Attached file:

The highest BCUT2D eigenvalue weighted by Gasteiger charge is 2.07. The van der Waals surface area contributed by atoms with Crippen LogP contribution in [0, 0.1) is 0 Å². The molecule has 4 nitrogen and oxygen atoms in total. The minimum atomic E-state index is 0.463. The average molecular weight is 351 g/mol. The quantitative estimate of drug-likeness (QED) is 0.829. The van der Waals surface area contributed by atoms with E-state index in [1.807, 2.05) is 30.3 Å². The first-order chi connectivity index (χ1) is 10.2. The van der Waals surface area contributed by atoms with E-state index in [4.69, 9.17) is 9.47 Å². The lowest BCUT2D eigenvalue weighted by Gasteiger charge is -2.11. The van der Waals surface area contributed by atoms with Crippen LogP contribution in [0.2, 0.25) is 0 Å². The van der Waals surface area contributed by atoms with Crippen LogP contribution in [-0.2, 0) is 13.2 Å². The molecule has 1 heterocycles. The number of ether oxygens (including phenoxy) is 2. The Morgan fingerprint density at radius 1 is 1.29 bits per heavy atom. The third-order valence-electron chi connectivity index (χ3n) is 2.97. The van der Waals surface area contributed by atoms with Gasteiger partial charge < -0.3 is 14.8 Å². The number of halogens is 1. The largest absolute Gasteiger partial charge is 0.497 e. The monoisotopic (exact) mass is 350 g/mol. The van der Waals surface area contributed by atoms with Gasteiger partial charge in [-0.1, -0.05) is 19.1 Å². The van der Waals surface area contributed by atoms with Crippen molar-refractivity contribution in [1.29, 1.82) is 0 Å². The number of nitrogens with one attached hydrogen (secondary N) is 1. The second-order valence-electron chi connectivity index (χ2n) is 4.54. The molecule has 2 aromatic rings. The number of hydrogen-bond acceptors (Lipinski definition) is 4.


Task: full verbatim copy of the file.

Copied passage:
The highest BCUT2D eigenvalue weighted by Gasteiger charge is 2.07. The van der Waals surface area contributed by atoms with Crippen LogP contribution in [0, 0.1) is 0 Å². The molecule has 4 nitrogen and oxygen atoms in total. The minimum atomic E-state index is 0.463. The average molecular weight is 351 g/mol. The quantitative estimate of drug-likeness (QED) is 0.829. The van der Waals surface area contributed by atoms with E-state index in [1.807, 2.05) is 30.3 Å². The first-order chi connectivity index (χ1) is 10.2. The van der Waals surface area contributed by atoms with E-state index in [4.69, 9.17) is 9.47 Å². The lowest BCUT2D eigenvalue weighted by Gasteiger charge is -2.11. The van der Waals surface area contributed by atoms with Crippen LogP contribution in [0.2, 0.25) is 0 Å². The van der Waals surface area contributed by atoms with Crippen LogP contribution in [-0.2, 0) is 13.2 Å². The molecule has 1 heterocycles. The number of ether oxygens (including phenoxy) is 2. The Morgan fingerprint density at radius 1 is 1.29 bits per heavy atom. The third-order valence-electron chi connectivity index (χ3n) is 2.97. The van der Waals surface area contributed by atoms with Gasteiger partial charge < -0.3 is 14.8 Å². The number of halogens is 1. The largest absolute Gasteiger partial charge is 0.497 e. The monoisotopic (exact) mass is 350 g/mol. The van der Waals surface area contributed by atoms with Gasteiger partial charge in [-0.1, -0.05) is 19.1 Å². The van der Waals surface area contributed by atoms with Crippen molar-refractivity contribution in [1.29, 1.82) is 0 Å². The number of nitrogens with one attached hydrogen (secondary N) is 1. The second-order valence-electron chi connectivity index (χ2n) is 4.54. The molecule has 2 aromatic rings. The number of hydrogen-bond acceptors (Lipinski definition) is 4.